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Posts Tagged ‘Broken Windows theory

Broken Windows Revisited

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Phrased in the sense of external cues giving permission to express internal desires, I realized that the Broken Windows theory showed up in more places than I had originally thought.

First off, consider diets. I recently read an article at Alternet that explained that diets don’t work, and they actually make us fatter. I’m not sure I entirely agree, but there were a few gems to be gleaned, one, particularly interesting, was a study conducted by Janet Polivy and Peter Herman in 1999. In the experiment, Polivy and Herman created two groups, one composed of dieters and the other of non-dieters. Then they split each of those groups into three, with one group told to drink one milkshake, another group told to drink two milkshakes, and finally a control group which did not drink any milkshakes.  Then they offered the participants as much ice cream as they wanted, and observed. The results are interesting, though hardly surprising:

The results revealed that the nondieters ate as you might expect: those who hadn’t consumed any milkshakes ate the most ice cream, those who’d consumed one milkshake ate less ice cream, and those who’d consumed two milkshakes ate the least. The dieters, by contrast, reacted in the opposite way. Those who were offered no milkshakes before the taste test ate small amounts of ice cream, those who drank one shake ate more ice cream, and those who’d consumed two milkshakes ate the most ice cream!

This makes sense in light of the Broken Windows theory. The milkshakes gave permission to the dieters to pig out a little. As all of us have probably been through this before, it’s very easy to understand what happened- the diet is hard to maintain and deprives of sweets, and when we get a little, we think “I already screwed up, why not enjoy myself a little.” (It also doesn’t help that sugar increases blood sugar, which increases appetite.) On that note, truth is diets can work, but you have to actually stay on it.

Likewise, this phenomenon appears when doing homework in the form of distraction. Since we never really want to do our homework, one Wikipedia entry turns into five, which turns into Facebook, email, Youtube, internet games, and so on, usually until a good deal of time has been wasted and we suddenly realize we actually have something worth doing.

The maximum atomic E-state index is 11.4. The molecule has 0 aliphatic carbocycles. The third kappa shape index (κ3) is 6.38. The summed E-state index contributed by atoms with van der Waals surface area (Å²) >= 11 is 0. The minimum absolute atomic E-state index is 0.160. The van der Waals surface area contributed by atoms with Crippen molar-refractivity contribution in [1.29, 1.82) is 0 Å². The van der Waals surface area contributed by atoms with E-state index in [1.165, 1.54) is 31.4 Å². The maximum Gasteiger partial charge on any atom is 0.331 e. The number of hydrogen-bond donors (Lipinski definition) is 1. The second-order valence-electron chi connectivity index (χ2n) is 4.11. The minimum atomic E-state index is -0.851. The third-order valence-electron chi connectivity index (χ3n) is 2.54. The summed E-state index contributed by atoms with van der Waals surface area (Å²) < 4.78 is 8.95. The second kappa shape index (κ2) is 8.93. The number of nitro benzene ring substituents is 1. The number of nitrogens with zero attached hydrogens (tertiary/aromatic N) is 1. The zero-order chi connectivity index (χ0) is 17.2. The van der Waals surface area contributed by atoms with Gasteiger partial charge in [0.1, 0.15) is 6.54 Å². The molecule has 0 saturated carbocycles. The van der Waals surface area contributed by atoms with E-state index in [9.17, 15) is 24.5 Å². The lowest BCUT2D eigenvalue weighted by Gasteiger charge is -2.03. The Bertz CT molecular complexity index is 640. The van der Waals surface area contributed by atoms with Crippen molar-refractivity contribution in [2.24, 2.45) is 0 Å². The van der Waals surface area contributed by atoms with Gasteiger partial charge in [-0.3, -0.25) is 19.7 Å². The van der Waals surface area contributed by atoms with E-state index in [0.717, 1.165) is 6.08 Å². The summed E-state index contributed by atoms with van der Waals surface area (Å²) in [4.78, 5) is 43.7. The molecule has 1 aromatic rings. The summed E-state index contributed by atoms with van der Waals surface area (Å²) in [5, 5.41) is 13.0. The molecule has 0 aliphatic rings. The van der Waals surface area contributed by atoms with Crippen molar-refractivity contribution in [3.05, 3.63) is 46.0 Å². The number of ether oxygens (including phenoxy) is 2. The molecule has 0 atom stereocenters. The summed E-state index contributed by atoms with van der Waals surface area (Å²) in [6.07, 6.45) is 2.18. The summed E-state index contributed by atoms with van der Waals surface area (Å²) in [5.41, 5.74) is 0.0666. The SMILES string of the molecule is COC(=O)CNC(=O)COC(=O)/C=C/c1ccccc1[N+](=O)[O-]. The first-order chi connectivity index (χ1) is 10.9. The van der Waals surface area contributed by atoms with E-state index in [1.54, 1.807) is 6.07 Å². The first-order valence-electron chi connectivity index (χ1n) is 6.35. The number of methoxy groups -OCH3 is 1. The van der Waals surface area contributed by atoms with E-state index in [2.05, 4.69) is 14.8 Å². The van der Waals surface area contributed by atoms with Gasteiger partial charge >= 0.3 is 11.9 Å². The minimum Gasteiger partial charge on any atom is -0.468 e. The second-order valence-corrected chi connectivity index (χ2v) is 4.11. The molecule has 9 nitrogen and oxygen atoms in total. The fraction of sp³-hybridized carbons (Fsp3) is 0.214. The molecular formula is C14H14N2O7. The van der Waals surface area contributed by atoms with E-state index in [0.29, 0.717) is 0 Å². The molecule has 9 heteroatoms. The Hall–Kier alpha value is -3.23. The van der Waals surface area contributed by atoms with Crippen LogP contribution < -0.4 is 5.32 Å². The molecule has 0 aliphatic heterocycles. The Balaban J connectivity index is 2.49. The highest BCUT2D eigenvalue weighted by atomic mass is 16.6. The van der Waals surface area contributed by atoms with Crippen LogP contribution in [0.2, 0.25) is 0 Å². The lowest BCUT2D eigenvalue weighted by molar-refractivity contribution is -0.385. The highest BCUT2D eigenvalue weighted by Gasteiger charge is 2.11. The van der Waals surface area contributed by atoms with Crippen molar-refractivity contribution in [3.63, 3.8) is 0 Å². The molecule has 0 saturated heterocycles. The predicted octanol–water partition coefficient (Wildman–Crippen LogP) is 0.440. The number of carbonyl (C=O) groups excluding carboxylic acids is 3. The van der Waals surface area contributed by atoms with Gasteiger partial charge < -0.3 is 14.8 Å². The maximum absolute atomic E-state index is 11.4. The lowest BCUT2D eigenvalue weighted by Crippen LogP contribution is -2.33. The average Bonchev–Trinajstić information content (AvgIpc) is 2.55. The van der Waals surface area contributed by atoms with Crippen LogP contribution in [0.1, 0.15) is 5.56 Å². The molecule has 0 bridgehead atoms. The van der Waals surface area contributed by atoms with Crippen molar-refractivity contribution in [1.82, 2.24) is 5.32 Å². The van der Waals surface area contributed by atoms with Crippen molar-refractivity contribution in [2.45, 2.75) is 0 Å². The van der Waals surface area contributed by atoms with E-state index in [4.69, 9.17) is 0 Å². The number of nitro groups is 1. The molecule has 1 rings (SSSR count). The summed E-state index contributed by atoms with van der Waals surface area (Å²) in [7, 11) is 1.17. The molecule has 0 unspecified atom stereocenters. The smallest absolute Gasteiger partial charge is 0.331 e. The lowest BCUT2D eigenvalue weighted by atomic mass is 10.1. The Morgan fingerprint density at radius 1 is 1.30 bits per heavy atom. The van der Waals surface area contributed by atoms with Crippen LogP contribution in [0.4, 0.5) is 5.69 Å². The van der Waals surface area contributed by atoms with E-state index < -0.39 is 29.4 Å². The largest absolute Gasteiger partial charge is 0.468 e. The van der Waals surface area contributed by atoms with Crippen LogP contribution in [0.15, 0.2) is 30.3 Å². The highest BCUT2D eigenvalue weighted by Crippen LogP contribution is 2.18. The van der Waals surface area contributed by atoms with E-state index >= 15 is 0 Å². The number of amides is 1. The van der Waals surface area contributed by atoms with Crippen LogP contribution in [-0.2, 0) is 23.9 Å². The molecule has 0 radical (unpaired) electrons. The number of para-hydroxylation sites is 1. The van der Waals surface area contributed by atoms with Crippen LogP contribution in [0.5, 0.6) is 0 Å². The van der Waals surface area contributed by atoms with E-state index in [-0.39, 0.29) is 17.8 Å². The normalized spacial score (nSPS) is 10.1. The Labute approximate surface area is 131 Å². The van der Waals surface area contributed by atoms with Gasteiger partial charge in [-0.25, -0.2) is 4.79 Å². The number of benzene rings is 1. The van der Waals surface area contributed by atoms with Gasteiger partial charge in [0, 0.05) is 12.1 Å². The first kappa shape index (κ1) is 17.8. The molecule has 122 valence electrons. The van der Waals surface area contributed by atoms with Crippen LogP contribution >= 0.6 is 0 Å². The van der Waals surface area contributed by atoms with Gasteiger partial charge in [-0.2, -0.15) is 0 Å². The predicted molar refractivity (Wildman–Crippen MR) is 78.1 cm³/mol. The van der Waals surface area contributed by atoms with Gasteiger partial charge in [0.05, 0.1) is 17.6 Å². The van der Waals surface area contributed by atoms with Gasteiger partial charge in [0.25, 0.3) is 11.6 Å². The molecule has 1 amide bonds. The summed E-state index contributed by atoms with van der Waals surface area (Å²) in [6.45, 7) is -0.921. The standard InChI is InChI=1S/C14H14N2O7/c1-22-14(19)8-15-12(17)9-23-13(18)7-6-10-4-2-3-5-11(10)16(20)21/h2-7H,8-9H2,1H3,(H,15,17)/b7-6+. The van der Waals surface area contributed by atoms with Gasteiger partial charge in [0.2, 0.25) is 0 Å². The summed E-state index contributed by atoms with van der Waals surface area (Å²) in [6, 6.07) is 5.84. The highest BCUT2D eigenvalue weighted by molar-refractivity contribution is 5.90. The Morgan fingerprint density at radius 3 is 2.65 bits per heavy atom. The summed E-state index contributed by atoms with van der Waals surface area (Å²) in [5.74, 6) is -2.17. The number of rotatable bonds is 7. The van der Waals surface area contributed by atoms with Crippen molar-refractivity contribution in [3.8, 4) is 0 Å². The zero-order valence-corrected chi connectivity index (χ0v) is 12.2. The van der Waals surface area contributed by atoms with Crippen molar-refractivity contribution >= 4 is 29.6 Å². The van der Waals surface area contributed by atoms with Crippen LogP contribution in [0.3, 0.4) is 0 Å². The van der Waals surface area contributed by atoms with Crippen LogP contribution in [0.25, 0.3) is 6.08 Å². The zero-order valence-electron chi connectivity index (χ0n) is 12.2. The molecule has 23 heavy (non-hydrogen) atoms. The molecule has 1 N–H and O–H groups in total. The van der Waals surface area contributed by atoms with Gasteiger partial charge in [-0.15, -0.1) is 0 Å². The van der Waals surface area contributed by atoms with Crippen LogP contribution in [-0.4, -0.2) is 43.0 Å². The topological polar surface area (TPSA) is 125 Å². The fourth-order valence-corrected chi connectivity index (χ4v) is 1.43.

Those examples considered, it’s actually quite clear that the theory pops up a lot.  Furthermore, those examples reveal a practical piece of insight into improving ourselves a little- that is, don’t ever give into desire even just a little when you have a goal that requires discipline.

Written by Ceasar Bautista

2011/02/16 at 02:15

The Broken Windows Theory

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I’ve spent a good deal of time trying to write this post, and every time I come to a conclusion I rethink it and I come to discover I may be concluding more than I can. So anyway, here’s my best attempt to link some important theories together.

First off, let me explain what the Broken Windows theory even is. It was first introduced to me (and probably to most people) by Malcom Gladwell’s The Tipping Point, but in reality, the BW theory was first proposed by two sociologists in 1982 as a way to attempt to explain why crime is so bad in places and why it’s not so in other. The full article is here, and I encourage you to read at least the first two pages, because it’s extremely interesting, but if you don’t want to read it, I’ll just quote the most important part here:

Philip Zimbardo, a Stanford psychologist, reported in 1969 on some experiments testing the broken-window theory. He arranged to have an automobile without license plates parked with its hood up on a street in the Bronx and a comparable automobile on a street in Palo Alto, California. The car in the Bronx was attacked by “vandals” within ten minutes of its “abandonment.” The first to arrive were a family—father, mother, and young son—who removed the radiator and battery. Within twenty-four hours, virtually everything of value had been removed. Then random destruction began—windows were smashed, parts torn off, upholstery ripped. Children began to use the car as a playground. Most of the adult “vandals” were well-dressed, apparently clean-cut whites. The car in Palo Alto sat untouched for more than a week. Then Zimbardo smashed part of it with a sledgehammer. Soon, passersby were joining in. Within a few hours, the car had been turned upside down and utterly destroyed. Again, the “vandals” appeared to be primarily respectable whites.